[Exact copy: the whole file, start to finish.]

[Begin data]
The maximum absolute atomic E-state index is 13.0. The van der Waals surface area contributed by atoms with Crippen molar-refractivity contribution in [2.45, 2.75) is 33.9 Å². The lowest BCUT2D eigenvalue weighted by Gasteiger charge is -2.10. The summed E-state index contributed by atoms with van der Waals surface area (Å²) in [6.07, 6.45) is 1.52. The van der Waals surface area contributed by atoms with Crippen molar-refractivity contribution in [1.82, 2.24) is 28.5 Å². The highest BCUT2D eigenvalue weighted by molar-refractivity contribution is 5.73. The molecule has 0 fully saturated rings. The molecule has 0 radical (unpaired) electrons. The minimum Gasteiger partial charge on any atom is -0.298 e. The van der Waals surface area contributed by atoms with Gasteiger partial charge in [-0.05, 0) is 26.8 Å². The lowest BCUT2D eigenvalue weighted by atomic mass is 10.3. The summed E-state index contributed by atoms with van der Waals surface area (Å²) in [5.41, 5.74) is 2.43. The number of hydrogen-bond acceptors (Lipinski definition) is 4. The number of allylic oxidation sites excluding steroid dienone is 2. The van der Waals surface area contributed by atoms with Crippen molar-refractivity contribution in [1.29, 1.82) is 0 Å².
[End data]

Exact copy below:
The maximum absolute atomic E-state index is 13.0. The van der Waals surface area contributed by atoms with Crippen molar-refractivity contribution in [2.45, 2.75) is 33.9 Å². The lowest BCUT2D eigenvalue weighted by Gasteiger charge is -2.10. The summed E-state index contributed by atoms with van der Waals surface area (Å²) in [6.07, 6.45) is 1.52. The van der Waals surface area contributed by atoms with Crippen molar-refractivity contribution in [1.82, 2.24) is 28.5 Å². The highest BCUT2D eigenvalue weighted by molar-refractivity contribution is 5.73. The molecule has 0 fully saturated rings. The molecule has 0 radical (unpaired) electrons. The minimum Gasteiger partial charge on any atom is -0.298 e. The van der Waals surface area contributed by atoms with Gasteiger partial charge in [-0.05, 0) is 26.8 Å². The lowest BCUT2D eigenvalue weighted by atomic mass is 10.3. The summed E-state index contributed by atoms with van der Waals surface area (Å²) in [5.41, 5.74) is 2.43. The number of hydrogen-bond acceptors (Lipinski definition) is 4. The number of allylic oxidation sites excluding steroid dienone is 2. The van der Waals surface area contributed by atoms with Crippen molar-refractivity contribution in [1.29, 1.82) is 0 Å².